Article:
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‘GT’ Thompson: Return to Farming Roots Could Spur Population Growth

Tuesday, February 23, 2021 @ 12:02 AM

Posted by Ron Wilshire

IMG_1683KNOX, Pa. (EYT) – The Clarion Venango Forest County Farm Bureau quickly satisfied its mission to be an active and unified voice of the Clarion Venango Forest County Farms on Friday morning at a legislative breakfast at the Big Country Restaurant in Knox.

Legislators and local elected officials attending the breakfast included Congressman GT Thompson, State Senator Scott Hutchinson, State Representative Lee James, Donna Oberlander’s Office, Venango County Commissioners “Chip” Abramovic, and Mike Delaney, Clarion County Commissioners Ted Tharan, Ed Heasley, and Wayne Brosius, and State Pennsylvania Farm Board (PFB) director Ernie Mattiuz.

Talking points were offered by the PFB regarding the agricultural industry in the three counties by Brittany Eisenman, PFB Region 6 Organization Director.

Thompson is the House Agriculture Committee’s GOP leader and touched on many of the talking points as an expert in agriculture. He is now the most senior Republican on the House Agriculture Committee and the second most senior Republican on the House Education and Labor Committee.

Seated: Ed Heasley, Scott Hutchinson, and Wayne Brosius; Standing: Ted Tharan and GT Thompson.

Seated: Ed Heasley, Scott Hutchinson, and Wayne Brosius; Standing: Ted Tharan and GT Thompson.

“One of my primary goals for the Agriculture Committee is to restore a robust role, and that starts with our farm families,” said Thompson. “It’s making sure they have a decent living for as hard as what they have for work. It expands all over American communities. This approach can invite everybody to live in a rural area.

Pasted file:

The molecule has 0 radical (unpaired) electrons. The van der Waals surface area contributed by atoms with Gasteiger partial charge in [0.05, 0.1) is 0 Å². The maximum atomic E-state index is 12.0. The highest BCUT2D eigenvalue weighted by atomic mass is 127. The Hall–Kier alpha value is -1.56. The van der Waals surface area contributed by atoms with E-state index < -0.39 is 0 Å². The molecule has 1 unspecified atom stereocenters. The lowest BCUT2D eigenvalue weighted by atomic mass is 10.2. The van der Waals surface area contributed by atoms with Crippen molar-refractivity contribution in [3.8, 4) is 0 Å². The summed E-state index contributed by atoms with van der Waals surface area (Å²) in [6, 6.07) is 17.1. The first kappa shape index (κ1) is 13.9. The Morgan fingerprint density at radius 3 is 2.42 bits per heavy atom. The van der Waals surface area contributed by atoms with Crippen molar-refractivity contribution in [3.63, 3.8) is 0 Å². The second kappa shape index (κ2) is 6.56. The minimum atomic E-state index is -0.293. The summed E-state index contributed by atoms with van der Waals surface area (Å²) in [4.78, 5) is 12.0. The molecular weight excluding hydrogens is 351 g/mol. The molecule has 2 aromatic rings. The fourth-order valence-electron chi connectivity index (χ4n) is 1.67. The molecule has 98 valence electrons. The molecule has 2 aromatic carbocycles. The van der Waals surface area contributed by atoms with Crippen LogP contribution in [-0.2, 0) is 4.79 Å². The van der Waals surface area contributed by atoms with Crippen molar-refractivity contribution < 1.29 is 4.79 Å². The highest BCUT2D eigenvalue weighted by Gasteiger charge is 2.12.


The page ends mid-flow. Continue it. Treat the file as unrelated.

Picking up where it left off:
“I think if we do that right, then we accomplish the second one, which is we begin to repopulate our areas. We grow our population. We create opportunities and provide the right amenities to keep our kids here. We can provide a lot, especially millennials who are tired – they’re tired of 600 square feet studio apartments in buildings with 800 people, showering in place, and, tired of the traffic.”

Venango County Commissioners Mike Delaney and "Chip" Abramovic.

Venango County Commissioners Mike Delaney and “Chip” Abramovic pictured standing.

Thompson said some people are just tired of crime, school systems’ difficulties, and the cost of living and will move if the local areas become more attractive. However, if a community doesn’t have the amenities people are looking for, they may not proceed.

“You’re not going to stay if you don’t have the amenities, and to me, that starts with high-speed Internet connectivity.”

Precision agriculture is about growing the economy.

“I think it just levels the playing field, and that’s one of my top priorities. Precision agriculture, healthy soils, livestock, and livestock in pastures stimulate root growth. The pastureland ranchland amount of carbon is sequestered and makes agriculture really carbon neutral. It’s incredible. And then you add an air one that is a multiple egg industry in our area. It’s forestry; those are if we’re managing those for us if we’re doing okay, and bring numerous generations of trees and enforce the most significant cards. “

Political balance in Washington is now pretty even, according to Thompson. He has his eye on budget confirmation by reconciliation that allows a simple majority to approve the budget.

One area that concerns him is socially disadvantaged farmers.

If you’re a farmer from one of six ethnic origins, any agricultural loans to have Direct Loans from FSA for guaranteed loans to banks or credit unions would be forgiven at a rate of a hundred and twenty percent. (The 20 percent would cover any income tax on the forgiven loan.)

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“Discrimination should never be tolerated, but the proposed legislation would not require any proof of discrimination and be based solely on that person come in from one of six ethnic origins,” said Thompson.